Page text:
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Dateline: 8/4/98

“It's a Martian thing. You wouldn't understand.”                 --Paul Beatty

You can sit in the I can't call it a park, let's just call it a triangle, the one created by Stuyvesant and 9th and the fence round St. Mark's-in-the-Bowery, tipping into Second Ave. and find yourself In. On. Or About the Premises ("being a small book of poems"). The premises are of course Paul Blackburn's, the map the poem “The Slogan.” The Church, did it break Paul's heart, is the question, and No, is the answer.

Paul Blackburn is the subtle father of the Poetry Project at St. Mark's Church, the pre-spirit. Three trees were planted outside the Parish Hall near 11th Street, the one dedicated to Blackburn growing next to Frank O'Hara's, who died in 1966, the year the Poetry Project was founded, with the third dedicated to Wystan Hugh Auden, who was a parishioner at St. Mark's, often heard coughing in a back pew. Ted Berrigan's tree grows there now, as does Michael Scholnick's. The subtle father left a vision that grows as trees do.  

In the early 60s, at Mickey Ruskin's Deux Magots and later at a coffee shop on Second between 9th and 10th called the Metro, Blackburn ran a poetry reading series that included as regulars Beats, New York School poets, Deep Imagists, Black Mountaineers, Umbra poets, Patarealists, and 2nd Ave poets, among others. He wielded a big bucket, and had a way of standing so that to get in, you'd either be squeezed or drop something in. “Something for the poets?” he'd say. The different groups coexisted because Paul knew how to do it.  

This was the flowering of the coffeehouse poetry scene. Paul would go from reading to reading, hauling his jumbo public-high-school issue Wollensak reel-to-reel, recording open and featured readings all over town. At night, he'd record jazz or rock off the radio, or read (rewrite?) his own poems on tape. He was a walking exponent of the oral tradition. His tapes, collected at the University of California at San Diego Library, are a document of an era, with the word at the center and poets breathing them in and out.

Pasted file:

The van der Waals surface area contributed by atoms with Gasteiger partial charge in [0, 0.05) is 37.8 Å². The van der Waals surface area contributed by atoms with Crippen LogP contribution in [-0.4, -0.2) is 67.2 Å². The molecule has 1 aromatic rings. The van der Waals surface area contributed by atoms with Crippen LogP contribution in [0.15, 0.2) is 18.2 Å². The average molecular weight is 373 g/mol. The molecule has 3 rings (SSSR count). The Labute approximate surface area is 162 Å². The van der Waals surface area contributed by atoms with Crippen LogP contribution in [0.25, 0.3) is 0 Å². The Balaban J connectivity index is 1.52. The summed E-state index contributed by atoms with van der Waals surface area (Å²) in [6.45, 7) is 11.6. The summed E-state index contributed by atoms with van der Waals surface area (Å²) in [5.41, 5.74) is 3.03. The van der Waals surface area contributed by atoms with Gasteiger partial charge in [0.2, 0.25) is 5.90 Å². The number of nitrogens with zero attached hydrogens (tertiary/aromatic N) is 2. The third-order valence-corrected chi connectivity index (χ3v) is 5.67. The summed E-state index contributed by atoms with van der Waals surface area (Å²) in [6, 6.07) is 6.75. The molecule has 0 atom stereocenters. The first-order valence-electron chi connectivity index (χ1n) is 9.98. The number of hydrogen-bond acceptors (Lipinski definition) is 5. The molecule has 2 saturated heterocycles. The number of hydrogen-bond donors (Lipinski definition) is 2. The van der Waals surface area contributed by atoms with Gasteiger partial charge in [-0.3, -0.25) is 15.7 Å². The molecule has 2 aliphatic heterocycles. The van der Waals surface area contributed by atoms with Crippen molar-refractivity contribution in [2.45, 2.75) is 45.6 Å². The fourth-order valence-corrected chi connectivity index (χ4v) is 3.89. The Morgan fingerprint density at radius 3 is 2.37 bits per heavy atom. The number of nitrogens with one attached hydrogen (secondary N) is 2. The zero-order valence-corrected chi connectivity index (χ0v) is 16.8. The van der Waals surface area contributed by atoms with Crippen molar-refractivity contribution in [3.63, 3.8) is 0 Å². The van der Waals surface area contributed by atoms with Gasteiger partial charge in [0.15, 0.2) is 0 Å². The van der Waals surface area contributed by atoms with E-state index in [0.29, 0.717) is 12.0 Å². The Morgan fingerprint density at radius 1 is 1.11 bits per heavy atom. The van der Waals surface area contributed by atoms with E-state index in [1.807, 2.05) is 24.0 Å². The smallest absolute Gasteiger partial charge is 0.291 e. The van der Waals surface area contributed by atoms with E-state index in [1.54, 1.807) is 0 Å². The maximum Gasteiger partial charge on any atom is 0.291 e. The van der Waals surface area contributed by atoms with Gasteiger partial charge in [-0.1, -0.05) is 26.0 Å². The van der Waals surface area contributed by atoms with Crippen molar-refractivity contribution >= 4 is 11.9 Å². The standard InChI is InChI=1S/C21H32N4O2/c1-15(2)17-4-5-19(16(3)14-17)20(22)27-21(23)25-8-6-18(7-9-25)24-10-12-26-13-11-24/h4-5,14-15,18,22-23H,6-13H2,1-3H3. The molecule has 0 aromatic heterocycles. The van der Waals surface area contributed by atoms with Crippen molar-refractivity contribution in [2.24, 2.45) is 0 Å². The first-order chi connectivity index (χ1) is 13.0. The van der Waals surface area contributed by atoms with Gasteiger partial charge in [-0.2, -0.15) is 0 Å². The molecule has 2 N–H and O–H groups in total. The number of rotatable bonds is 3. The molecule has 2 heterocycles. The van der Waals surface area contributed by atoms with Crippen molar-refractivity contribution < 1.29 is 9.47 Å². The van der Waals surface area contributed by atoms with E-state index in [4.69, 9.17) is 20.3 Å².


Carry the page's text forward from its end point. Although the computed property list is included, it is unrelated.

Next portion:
Blackburn held court long afternoons at McSorley's, this before the word “writing workshop” was invented. There he embodied what was to become the definition of what the Church, especially through the “workshops” of Alice Notley and Bernadette Mayer, would be: a place to inspire, not define.

First the Poem.

Then, the Theory.

But back at the Metro, the center wasn't holding. A minimum was instituted: 25 cents, the price of a cuppa. A Goldwater poster appeared on the wall. Blackburn's sensibility, the owner of the cafe's lack of sensitivity, the changing of an era. . . . In 1965, LeRoi Jones led a walkout and The New American Poetry fragmented. 

The rest is the end of history.